The UK Government has been one of the most active in taxing online gambling. Just when gambling operators adjust to the new landscape, they are forced to cope with fresh legislation. As of August 2017, it has been revealed that a bonus tax will be leveraged against online casinos, sportsbooks, and other gambling sites that provide freeplay offers.
2017 Finance Act
The HMRC tax authority is responsible for implementing the forthcoming betting tax. HMRC had first recommended the Remote Gaming Duty (RGD) to be included within the Finance Bill 2017. This had been included in the March 2017 bill that was presented to parliament, but the measure was shelved for the short-term.
At the time, MPs chose to pause the discussion of a casino tax because the 2017 UK General Election was soon to be contested. As a result, the MPs believed that there would not be enough time needed to sufficiently discuss the ramifications of introducing RGD on free spins and freeplay offers.
RGD Now Running
The exploration of the RGD first emerged during a summer 2016 consultation performed by HMRC. Fundamentally, the intention was for HMRC to ensure that free offers were treated in the same way as the pre-existing general betting duty (GBD). HMRC hopes to raise £45 million in year one, which could double to £110 million by 2020/21.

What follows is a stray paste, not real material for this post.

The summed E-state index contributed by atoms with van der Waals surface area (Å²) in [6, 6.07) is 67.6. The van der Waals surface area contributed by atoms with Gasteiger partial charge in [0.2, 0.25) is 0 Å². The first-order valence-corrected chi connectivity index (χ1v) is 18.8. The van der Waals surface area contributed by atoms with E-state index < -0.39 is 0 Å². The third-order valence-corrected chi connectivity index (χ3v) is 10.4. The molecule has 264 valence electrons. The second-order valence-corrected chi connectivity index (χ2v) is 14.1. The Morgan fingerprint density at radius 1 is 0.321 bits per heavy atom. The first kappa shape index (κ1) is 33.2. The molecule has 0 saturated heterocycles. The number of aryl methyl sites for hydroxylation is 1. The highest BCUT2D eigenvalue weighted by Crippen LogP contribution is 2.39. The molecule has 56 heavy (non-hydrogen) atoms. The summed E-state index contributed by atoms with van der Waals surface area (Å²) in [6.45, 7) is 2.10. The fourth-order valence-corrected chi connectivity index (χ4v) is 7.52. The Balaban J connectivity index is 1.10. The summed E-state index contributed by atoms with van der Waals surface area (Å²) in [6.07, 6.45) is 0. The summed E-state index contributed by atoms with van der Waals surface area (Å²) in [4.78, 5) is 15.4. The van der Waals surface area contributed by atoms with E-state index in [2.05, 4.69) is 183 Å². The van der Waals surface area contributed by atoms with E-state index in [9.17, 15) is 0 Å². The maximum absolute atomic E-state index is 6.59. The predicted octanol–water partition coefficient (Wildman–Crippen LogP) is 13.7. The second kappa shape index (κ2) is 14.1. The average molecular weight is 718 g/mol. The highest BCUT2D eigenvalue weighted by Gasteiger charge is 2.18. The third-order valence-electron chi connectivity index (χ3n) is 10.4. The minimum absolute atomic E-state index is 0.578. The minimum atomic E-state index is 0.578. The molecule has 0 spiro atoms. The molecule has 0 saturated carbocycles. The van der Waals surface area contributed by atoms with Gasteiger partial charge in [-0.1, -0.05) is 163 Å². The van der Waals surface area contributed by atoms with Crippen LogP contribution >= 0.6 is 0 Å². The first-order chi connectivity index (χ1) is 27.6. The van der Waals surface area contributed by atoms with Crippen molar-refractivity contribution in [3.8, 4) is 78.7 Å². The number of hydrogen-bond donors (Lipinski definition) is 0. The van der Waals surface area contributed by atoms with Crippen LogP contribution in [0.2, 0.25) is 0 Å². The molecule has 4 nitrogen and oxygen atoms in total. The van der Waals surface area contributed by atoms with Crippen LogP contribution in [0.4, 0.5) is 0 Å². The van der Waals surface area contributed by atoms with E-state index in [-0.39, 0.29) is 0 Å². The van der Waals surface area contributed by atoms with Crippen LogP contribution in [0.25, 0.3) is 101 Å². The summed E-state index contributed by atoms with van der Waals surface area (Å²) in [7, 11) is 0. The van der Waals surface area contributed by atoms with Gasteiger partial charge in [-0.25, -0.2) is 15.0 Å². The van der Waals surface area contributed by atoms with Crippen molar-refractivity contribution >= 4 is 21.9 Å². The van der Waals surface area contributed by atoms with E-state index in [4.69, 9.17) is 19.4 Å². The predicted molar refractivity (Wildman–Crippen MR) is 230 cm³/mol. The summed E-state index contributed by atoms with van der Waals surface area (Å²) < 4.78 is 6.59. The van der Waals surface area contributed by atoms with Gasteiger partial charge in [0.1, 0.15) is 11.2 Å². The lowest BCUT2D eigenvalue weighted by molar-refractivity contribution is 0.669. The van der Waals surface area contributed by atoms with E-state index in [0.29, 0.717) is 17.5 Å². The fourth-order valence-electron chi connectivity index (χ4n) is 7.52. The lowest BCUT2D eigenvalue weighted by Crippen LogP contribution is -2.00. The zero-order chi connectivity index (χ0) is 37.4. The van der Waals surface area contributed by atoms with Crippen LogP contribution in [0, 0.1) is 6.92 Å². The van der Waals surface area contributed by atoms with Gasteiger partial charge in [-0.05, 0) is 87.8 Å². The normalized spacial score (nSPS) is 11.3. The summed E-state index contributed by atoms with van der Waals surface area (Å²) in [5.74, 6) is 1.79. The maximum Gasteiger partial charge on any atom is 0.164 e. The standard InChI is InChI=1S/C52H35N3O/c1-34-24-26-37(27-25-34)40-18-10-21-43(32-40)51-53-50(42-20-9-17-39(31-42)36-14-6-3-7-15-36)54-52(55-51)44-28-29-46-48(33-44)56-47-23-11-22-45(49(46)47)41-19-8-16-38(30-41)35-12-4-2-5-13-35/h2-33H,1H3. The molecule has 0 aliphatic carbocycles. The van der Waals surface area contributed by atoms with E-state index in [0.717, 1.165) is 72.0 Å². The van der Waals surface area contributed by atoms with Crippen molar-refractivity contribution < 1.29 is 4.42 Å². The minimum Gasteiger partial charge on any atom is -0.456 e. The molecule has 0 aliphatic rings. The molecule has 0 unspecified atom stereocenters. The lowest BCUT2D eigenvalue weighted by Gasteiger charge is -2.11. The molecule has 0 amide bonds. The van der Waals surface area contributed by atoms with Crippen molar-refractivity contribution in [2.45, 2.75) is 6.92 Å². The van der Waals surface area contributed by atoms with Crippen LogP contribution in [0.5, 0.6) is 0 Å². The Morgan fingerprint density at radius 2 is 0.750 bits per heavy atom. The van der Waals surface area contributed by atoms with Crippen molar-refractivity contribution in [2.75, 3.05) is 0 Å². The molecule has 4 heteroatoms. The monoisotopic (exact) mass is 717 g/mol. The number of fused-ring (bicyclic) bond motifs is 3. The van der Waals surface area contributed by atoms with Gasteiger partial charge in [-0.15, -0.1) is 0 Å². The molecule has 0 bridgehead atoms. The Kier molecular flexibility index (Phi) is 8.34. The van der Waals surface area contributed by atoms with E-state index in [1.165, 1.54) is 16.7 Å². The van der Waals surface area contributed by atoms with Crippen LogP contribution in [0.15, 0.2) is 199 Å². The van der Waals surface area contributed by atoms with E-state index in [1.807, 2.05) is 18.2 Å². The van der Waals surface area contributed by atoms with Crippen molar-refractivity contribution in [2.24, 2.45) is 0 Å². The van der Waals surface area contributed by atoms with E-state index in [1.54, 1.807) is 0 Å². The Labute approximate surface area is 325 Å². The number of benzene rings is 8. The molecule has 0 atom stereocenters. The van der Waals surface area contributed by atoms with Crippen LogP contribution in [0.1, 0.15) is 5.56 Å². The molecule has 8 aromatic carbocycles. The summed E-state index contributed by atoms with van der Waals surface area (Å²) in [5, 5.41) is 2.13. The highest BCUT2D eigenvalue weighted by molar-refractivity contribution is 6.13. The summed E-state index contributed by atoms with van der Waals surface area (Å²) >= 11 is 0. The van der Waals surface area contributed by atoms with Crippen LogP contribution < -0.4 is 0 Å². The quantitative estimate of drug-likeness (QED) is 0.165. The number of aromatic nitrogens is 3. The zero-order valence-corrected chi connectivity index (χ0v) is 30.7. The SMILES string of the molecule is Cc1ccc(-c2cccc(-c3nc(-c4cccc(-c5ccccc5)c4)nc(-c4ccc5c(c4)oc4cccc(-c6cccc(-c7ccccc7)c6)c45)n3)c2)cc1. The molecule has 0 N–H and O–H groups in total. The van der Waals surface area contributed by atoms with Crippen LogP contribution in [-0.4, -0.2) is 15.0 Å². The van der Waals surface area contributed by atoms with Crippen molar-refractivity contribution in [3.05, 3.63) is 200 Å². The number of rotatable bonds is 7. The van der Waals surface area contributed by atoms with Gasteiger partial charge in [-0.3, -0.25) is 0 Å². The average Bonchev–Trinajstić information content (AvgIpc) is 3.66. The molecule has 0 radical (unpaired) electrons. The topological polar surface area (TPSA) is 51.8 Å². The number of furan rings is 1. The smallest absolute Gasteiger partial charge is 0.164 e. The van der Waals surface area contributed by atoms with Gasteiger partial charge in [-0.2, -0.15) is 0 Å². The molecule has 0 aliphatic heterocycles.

RGD took effect on 1 August 2017, with gambling operators now required to apply RGD on any free offers (termed as “freeplays”) that are delivered through the mediums of the web, mobile, TV, radio, or any other form of electronic communication. The policy can get quite complex, but the basic points are as follows:
· The staking of freeplays by players will have no value in calculating an operator’s profit in regard to RGD.
· HMRC is levelling the tax treatment between freeplays and free bets.
· Freeplays can potentially yield a value that’s included in the remote gaming profits of operators.
· Operators can no longer include freeplay prizes when calculating profits.
· RGD will only be calculated when the re-wagering of freeplays have been completed.
What Does RGD Mean for Players?
The emergence of the point of consumption tax (POCT) forced UK-serving operators to pay a 15% duty on gambling profits and to also maintain a licence with the Gambling Commission. This already made it tougher for UK operators to maintain profitable operations, but this latest development will make matters even more difficult.
When freeplays were exempt from additional taxation, this gave UK gambling operators another promotional strategy for staying competitive and attracting new players. However, there could now be a decline in freeplays, and this would be to the detriment of players.
The calculation of taxing responsibilities and duties is a costly and time-consuming exercise for gambling operators. For them, it now makes less business sense to hand out freeplays that are as complex to operate as deposit bonuses, which actually include a financial commitment from players. Freeplays are likely to continue, but they will surely be smaller and less generous.